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What is Strabismus?

Strabismus or Squint?

There are a number of eye conditions that can affect young children – one commonly known is Squint, or by its correct name Strabismus.

Basically, Strabismus is a misalignment of the eyes. Normal alignment is two eyes looking at the same object at the same angle, and the eyes move in sync with each other. When you have strabismus, one eye may look forward, while the other may look slightly upward, downward, inward or outward.  It can be all the time or intermittently. You can be born with it or it can develop into adulthood.

There are many different types of strabismus and each is described by the direction of the misalignment.

Types of Strabismus

First up there are horizontal strabismus. Esotropia is inward turning of the eyes – sometimes called crossed eyes. Exotropia is outward turning of the eyes – sometimes called wall-eyed.

Then there are vertical strabismus. Hypertropia is when one eye is higher than the ‘normal’ eye, while hypotropia is when one eye is lower than the ‘normal’ eye.

Strabismus occurs when there is an error in the muscles or nerves that hold the eye in place. This can be neurological or anatomical. The eye is surrounded by 6 muscle points which help hold it in place and control the movement of the eyes. Normal eyes move together in synchronicity. If a muscle is too strong it may be pulling an eye too far in one direction. Alternatively, if a muscle is too weak, it can be causing the eye to align out of place. 

How to tell if your child has strabismus

The best indication of strabismus is visually. If your child is staring at you and their eyes don’t seem equally aligned, they may have strabismus. You may think they have a lazy eye, appear cross eyed or they appear to be squinting. Having regular eye tests is a great way for an optometrist to pick up on strabismus. The earlier this is picked up the better the outcome can be for children.

Newborns will often show some intermittent cross eye or lazy eye but grow out of it rather quickly. Regular health checks can determine whether it is just a newborn thing or a more serious vision problem that needs correcting.  

Letting strabismus go untreated can lead to other issues, such as amblyopia, and make future treatment less effective. Amblyopia is vision loss, or double vision, due to an eye not working properly. This lazy eye is getting less information from the brain, which means it works less, which can in turn cause the brain to rely on it even less. When one eye is off track, the brain prefers to focus on the good eye, and therefore sends and receives less information from the “lazy eye”. Normally an ophthalmologist will try to correct the amblyopia first before correcting the strabismus. This can be done with vision therapy, glasses, drops and other treatments including patching.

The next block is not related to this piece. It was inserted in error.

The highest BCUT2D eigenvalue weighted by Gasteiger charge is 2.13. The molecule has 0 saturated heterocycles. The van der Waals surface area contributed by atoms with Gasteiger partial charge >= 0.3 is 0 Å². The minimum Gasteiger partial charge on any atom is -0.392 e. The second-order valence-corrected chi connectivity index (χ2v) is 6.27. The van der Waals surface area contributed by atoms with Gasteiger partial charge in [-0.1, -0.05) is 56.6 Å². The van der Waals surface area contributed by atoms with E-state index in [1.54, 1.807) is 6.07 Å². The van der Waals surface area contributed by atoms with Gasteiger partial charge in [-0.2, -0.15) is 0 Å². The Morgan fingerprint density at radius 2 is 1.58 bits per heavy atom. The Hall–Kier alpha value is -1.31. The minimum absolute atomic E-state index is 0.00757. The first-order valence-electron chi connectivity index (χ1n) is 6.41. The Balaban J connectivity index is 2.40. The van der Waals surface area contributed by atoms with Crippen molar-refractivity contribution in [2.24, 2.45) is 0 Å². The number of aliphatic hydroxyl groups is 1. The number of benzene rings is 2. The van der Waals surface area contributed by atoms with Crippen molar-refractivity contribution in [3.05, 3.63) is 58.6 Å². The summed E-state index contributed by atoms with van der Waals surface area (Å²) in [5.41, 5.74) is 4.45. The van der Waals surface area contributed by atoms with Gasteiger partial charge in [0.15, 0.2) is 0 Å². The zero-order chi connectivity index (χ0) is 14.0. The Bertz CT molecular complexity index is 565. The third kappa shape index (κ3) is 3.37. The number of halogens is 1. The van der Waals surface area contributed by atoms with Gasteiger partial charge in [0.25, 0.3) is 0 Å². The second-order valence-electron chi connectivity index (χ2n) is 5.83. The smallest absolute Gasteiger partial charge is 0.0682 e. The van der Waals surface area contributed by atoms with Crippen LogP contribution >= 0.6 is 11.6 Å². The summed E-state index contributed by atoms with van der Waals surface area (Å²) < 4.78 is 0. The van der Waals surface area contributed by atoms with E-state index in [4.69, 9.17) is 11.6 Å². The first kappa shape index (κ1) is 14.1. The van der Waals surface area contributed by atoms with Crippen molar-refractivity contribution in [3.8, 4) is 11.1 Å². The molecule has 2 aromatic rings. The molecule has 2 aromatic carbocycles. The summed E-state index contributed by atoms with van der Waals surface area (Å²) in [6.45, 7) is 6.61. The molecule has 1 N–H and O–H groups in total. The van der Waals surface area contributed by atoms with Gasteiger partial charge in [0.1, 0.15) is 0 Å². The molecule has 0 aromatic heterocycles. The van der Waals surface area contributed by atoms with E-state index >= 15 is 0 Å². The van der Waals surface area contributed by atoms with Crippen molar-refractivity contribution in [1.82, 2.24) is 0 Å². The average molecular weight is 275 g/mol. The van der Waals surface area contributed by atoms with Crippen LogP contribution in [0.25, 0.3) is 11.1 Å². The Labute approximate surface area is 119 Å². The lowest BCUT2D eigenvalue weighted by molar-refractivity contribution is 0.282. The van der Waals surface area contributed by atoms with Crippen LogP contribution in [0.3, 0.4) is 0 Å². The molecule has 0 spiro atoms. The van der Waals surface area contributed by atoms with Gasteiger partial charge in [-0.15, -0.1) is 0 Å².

Strabismus Surgery

What can you do about strabismus? There are two main ways to treat strabismus – surgery and vision therapy.

When strabismus is intermittent or a small angle misalignment, vision therapy is often all that is needed to correct vision. Vision therapy takes the form of fun and games for children and can include the use of patches and/or glasses.  

For a strabismus that is visible all the time, surgery is the way to go. In surgery, the ophthalmologist will look at the degree of eye misalignment and decide on the best course of action. The surgery is done under general anaesthesia for children. According to the Children’s Hospital of Pittsburgh, Strabismus surgery can take from 45 min up to 2 hours.

What to Expect After Surgery

Don’t expect perfection, especially right away. The quicker the strabismus is treated, the better the results can be. After surgery, your child’s eyes will probably be a bit sore and a bit red. You may even see some blood in the eye, which is nothing to worry about. It will disappear over the next few days. Think of it as a bruise. Glasses, eye patching and vision therapy may be used afterwards to fine tune the eyes, especially in the case of existing amblyopia.

Strabismus around Australia

How big of an issue is strabismus in the eye care world? According to the Centre for Eye Research Australia, it is estimated that between 3 and 5% of the Australian population are affected by strabismus. The condition is typically managed by ophthalmologists and orthoptists. 

If you notice a turn in your child’s eye it’s best to get it checked out, just to make sure strabismus isn’t the issue. 




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